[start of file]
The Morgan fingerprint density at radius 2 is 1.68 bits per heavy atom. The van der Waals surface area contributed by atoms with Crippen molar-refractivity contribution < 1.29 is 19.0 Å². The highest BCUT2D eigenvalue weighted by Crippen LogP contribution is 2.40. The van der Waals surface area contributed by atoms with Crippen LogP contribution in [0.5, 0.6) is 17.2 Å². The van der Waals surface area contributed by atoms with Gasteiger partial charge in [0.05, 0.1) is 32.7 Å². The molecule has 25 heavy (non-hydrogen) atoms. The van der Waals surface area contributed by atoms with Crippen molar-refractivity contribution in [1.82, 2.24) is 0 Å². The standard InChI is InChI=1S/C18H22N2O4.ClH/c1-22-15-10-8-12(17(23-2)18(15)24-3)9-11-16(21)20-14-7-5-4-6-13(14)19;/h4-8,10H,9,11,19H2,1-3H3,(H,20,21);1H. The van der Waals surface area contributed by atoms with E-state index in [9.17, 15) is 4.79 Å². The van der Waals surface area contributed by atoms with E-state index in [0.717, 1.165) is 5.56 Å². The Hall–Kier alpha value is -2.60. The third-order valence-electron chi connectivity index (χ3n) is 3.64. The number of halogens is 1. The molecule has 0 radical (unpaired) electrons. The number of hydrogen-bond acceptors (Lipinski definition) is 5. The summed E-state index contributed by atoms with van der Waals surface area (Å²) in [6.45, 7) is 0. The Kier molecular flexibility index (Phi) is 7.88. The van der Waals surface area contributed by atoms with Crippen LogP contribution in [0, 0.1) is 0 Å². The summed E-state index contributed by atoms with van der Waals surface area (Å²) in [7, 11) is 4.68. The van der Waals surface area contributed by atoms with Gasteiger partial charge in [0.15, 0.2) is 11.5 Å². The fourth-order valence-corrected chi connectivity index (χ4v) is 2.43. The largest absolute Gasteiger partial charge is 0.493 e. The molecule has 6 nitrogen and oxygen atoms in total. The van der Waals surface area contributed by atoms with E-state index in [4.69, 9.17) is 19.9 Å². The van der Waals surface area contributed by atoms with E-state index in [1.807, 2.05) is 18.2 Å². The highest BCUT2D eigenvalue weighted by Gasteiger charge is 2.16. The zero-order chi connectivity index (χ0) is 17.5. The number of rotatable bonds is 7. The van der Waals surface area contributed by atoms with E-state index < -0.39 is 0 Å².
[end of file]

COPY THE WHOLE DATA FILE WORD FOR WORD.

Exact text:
The Morgan fingerprint density at radius 2 is 1.68 bits per heavy atom. The van der Waals surface area contributed by atoms with Crippen molar-refractivity contribution < 1.29 is 19.0 Å². The highest BCUT2D eigenvalue weighted by Crippen LogP contribution is 2.40. The van der Waals surface area contributed by atoms with Crippen LogP contribution in [0.5, 0.6) is 17.2 Å². The van der Waals surface area contributed by atoms with Gasteiger partial charge in [0.05, 0.1) is 32.7 Å². The molecule has 25 heavy (non-hydrogen) atoms. The van der Waals surface area contributed by atoms with Crippen molar-refractivity contribution in [1.82, 2.24) is 0 Å². The standard InChI is InChI=1S/C18H22N2O4.ClH/c1-22-15-10-8-12(17(23-2)18(15)24-3)9-11-16(21)20-14-7-5-4-6-13(14)19;/h4-8,10H,9,11,19H2,1-3H3,(H,20,21);1H. The van der Waals surface area contributed by atoms with E-state index in [9.17, 15) is 4.79 Å². The van der Waals surface area contributed by atoms with E-state index in [0.717, 1.165) is 5.56 Å². The Hall–Kier alpha value is -2.60. The third-order valence-electron chi connectivity index (χ3n) is 3.64. The number of halogens is 1. The molecule has 0 radical (unpaired) electrons. The number of hydrogen-bond acceptors (Lipinski definition) is 5. The summed E-state index contributed by atoms with van der Waals surface area (Å²) in [6.45, 7) is 0. The Kier molecular flexibility index (Phi) is 7.88. The van der Waals surface area contributed by atoms with Crippen LogP contribution in [0, 0.1) is 0 Å². The summed E-state index contributed by atoms with van der Waals surface area (Å²) in [7, 11) is 4.68. The van der Waals surface area contributed by atoms with Gasteiger partial charge in [0.15, 0.2) is 11.5 Å². The fourth-order valence-corrected chi connectivity index (χ4v) is 2.43. The largest absolute Gasteiger partial charge is 0.493 e. The molecule has 6 nitrogen and oxygen atoms in total. The van der Waals surface area contributed by atoms with E-state index in [4.69, 9.17) is 19.9 Å². The van der Waals surface area contributed by atoms with E-state index in [1.807, 2.05) is 18.2 Å². The highest BCUT2D eigenvalue weighted by Gasteiger charge is 2.16. The zero-order chi connectivity index (χ0) is 17.5. The number of rotatable bonds is 7. The van der Waals surface area contributed by atoms with E-state index < -0.39 is 0 Å².